On Tuesday, shares of Amazon.com (AMZN 0.23%) fell by a little -- about 2.3% as of 2:30 p.m. ET -- on some big news. The company is, of course, most famous for its e-commerce business, though it actually makes far more of its profits from cloud computing. And now, it plans to spend billions of dollars to build another brand new business.
Let's get specific.
Project Kuiper is Amazon's plan to mimic SpaceX's Starlink by putting a constellation of 3,000-odd small satellites into orbit that will allow it to sell broadband internet access from space.
Well, on Tuesday morning, Amazon announced plans to kick Project Kuiper into high gear, revealing it had signed contracts with Arianespace (largely owned by Airbus and Safran), United Launch Alliance (a joint venture of Boeing and Lockheed Martin), and Blue Origin (led by Amazon founder Jeff Bezos). Together, the three will provide up to 83 rocket launches that will put Amazon's satellites into orbit.
The press release was a bit short on details. There was no specific date given for the first satellite launch, for example, nor did the company mention the cost of all these rocket launches it's buying. Commenting on the news, however, our friends over at Ars Technica speculated that "Amazon is likely paying at least $10 billion for these launches."
Is that a lot of money, or a little? Investors selling off Amazon stock Tuesday may think it's a lot -- but when you consider that the company earned more than $33 billion in profits last year alone, I'd argue that $10 billion is actually a relatively small amount for a company of its size. That's especially true given that the rocket launches in question are expected to be spread out over five years -- and $2 billion a year would amount to only about 6% of Amazon's annual profits.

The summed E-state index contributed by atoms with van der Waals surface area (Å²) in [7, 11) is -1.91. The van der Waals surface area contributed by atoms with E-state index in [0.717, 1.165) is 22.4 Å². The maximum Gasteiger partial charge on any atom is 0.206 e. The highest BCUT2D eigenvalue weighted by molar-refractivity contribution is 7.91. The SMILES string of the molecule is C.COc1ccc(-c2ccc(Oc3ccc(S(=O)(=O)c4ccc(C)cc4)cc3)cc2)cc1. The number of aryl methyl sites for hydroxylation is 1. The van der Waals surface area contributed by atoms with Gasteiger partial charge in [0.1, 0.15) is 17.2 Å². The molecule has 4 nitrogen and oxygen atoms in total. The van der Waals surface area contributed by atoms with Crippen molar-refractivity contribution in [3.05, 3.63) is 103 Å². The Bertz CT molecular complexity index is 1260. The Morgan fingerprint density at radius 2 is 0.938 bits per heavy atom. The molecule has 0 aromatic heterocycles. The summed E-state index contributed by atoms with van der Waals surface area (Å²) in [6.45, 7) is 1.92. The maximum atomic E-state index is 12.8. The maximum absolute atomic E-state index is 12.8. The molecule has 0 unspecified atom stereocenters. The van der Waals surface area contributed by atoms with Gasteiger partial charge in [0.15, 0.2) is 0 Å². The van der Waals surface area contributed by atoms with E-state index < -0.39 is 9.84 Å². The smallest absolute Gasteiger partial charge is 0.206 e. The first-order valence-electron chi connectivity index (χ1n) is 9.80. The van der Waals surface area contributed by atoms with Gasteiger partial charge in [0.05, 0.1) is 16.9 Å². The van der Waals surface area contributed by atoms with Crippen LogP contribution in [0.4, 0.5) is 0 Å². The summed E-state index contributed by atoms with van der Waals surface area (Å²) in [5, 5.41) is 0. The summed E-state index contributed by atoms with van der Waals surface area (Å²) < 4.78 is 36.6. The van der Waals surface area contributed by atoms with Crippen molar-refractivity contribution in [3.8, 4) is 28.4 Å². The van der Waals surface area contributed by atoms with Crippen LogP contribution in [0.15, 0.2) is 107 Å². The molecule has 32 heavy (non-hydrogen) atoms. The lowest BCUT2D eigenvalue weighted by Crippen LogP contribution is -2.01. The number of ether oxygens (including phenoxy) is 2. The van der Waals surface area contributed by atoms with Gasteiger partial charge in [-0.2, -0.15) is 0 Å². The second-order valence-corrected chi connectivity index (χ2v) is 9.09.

Of more concern to me is the fact that Amazon has made deals to send its satellites to space aboard rockets that mostly don't exist yet -- or, at least, haven't yet been proven able to fly successfully. According to the press release, Amazon plans to hire rides on:
- Arianespace's Ariane 6 (which has never yet flown);
- United Launch Alliance's Vulcan Centaur (which likewise has never flown);
- And, of course, Blue Origin's New Glenn (and not only has that one never flown, Blue Origin has yet to put any rockets at all into Earth orbit).
Granted, I expect that if given enough time, most of these rockets will eventually be proven spaceworthy and reach orbit, such that they'll eventually be able to help Amazon out with its new space project. Still, it's more than a little strange that Amazon is strapping such a high-profile project to the backs of unproven launch vehicles. That doesn't bode well for the chances of Project Kuiper coming to fruition anytime soon.
Then again, if that means Amazon might not actually end up spending $10 billion on rocket launches, investors might decide that's actually good news.